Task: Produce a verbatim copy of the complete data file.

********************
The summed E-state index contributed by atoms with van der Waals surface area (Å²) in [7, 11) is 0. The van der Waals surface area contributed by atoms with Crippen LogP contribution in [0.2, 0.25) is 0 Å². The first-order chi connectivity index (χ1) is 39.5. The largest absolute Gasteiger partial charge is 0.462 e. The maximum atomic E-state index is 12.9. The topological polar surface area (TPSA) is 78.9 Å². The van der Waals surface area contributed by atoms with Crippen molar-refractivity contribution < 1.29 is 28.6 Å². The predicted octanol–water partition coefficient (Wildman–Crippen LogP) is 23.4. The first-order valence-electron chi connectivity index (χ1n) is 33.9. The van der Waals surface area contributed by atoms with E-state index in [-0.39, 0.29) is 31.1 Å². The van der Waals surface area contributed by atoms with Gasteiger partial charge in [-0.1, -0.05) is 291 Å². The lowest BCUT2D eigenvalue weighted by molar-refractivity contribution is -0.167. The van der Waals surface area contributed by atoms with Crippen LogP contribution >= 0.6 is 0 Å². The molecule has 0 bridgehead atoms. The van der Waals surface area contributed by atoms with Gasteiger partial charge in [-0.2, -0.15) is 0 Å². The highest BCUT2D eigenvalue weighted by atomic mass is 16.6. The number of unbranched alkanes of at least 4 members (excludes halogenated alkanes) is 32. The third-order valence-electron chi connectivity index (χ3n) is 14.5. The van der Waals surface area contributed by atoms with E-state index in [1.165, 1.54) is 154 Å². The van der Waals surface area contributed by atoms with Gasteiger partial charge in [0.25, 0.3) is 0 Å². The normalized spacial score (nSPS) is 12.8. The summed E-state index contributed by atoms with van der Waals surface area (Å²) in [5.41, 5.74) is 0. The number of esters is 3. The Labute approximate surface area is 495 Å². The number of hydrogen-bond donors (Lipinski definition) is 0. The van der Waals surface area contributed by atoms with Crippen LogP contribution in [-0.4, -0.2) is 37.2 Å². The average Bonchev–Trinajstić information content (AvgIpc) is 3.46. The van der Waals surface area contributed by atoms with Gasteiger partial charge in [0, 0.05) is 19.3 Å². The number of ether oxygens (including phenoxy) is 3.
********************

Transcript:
The summed E-state index contributed by atoms with van der Waals surface area (Å²) in [7, 11) is 0. The van der Waals surface area contributed by atoms with Crippen LogP contribution in [0.2, 0.25) is 0 Å². The first-order chi connectivity index (χ1) is 39.5. The largest absolute Gasteiger partial charge is 0.462 e. The maximum atomic E-state index is 12.9. The topological polar surface area (TPSA) is 78.9 Å². The van der Waals surface area contributed by atoms with Crippen molar-refractivity contribution < 1.29 is 28.6 Å². The predicted octanol–water partition coefficient (Wildman–Crippen LogP) is 23.4. The first-order valence-electron chi connectivity index (χ1n) is 33.9. The van der Waals surface area contributed by atoms with E-state index in [-0.39, 0.29) is 31.1 Å². The van der Waals surface area contributed by atoms with Gasteiger partial charge in [-0.1, -0.05) is 291 Å². The lowest BCUT2D eigenvalue weighted by molar-refractivity contribution is -0.167. The van der Waals surface area contributed by atoms with Crippen LogP contribution >= 0.6 is 0 Å². The molecule has 0 bridgehead atoms. The van der Waals surface area contributed by atoms with Gasteiger partial charge in [-0.2, -0.15) is 0 Å². The highest BCUT2D eigenvalue weighted by atomic mass is 16.6. The number of unbranched alkanes of at least 4 members (excludes halogenated alkanes) is 32. The third-order valence-electron chi connectivity index (χ3n) is 14.5. The van der Waals surface area contributed by atoms with E-state index in [1.165, 1.54) is 154 Å². The van der Waals surface area contributed by atoms with Gasteiger partial charge in [0.25, 0.3) is 0 Å². The normalized spacial score (nSPS) is 12.8. The summed E-state index contributed by atoms with van der Waals surface area (Å²) in [5.41, 5.74) is 0. The number of esters is 3. The Labute approximate surface area is 495 Å². The number of hydrogen-bond donors (Lipinski definition) is 0. The van der Waals surface area contributed by atoms with Crippen LogP contribution in [-0.4, -0.2) is 37.2 Å². The average Bonchev–Trinajstić information content (AvgIpc) is 3.46. The van der Waals surface area contributed by atoms with Gasteiger partial charge in [0, 0.05) is 19.3 Å². The number of ether oxygens (including phenoxy) is 3.